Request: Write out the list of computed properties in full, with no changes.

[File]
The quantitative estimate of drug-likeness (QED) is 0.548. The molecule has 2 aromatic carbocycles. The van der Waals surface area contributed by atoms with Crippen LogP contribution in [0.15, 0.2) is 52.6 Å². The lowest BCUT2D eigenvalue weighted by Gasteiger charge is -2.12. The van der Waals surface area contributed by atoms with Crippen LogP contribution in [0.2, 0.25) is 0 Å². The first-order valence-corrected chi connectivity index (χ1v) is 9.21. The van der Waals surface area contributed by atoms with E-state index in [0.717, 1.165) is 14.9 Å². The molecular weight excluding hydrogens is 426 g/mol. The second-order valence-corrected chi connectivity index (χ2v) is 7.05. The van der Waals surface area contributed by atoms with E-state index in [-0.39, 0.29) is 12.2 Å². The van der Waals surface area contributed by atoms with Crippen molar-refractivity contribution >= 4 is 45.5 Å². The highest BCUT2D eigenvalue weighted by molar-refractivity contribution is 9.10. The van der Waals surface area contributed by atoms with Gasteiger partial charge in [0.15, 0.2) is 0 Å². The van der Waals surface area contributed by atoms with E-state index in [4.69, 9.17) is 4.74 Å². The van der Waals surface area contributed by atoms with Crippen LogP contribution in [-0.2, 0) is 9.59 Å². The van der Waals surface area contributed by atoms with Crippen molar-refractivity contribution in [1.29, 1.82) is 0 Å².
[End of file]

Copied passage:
The quantitative estimate of drug-likeness (QED) is 0.548. The molecule has 2 aromatic carbocycles. The van der Waals surface area contributed by atoms with Crippen LogP contribution in [0.15, 0.2) is 52.6 Å². The lowest BCUT2D eigenvalue weighted by Gasteiger charge is -2.12. The van der Waals surface area contributed by atoms with Crippen LogP contribution in [0.2, 0.25) is 0 Å². The first-order valence-corrected chi connectivity index (χ1v) is 9.21. The van der Waals surface area contributed by atoms with E-state index in [0.717, 1.165) is 14.9 Å². The molecular weight excluding hydrogens is 426 g/mol. The second-order valence-corrected chi connectivity index (χ2v) is 7.05. The van der Waals surface area contributed by atoms with E-state index in [-0.39, 0.29) is 12.2 Å². The van der Waals surface area contributed by atoms with Crippen molar-refractivity contribution >= 4 is 45.5 Å². The highest BCUT2D eigenvalue weighted by molar-refractivity contribution is 9.10. The van der Waals surface area contributed by atoms with Gasteiger partial charge in [0.15, 0.2) is 0 Å². The van der Waals surface area contributed by atoms with E-state index in [4.69, 9.17) is 4.74 Å². The van der Waals surface area contributed by atoms with Crippen LogP contribution in [-0.2, 0) is 9.59 Å². The van der Waals surface area contributed by atoms with Crippen molar-refractivity contribution in [1.29, 1.82) is 0 Å².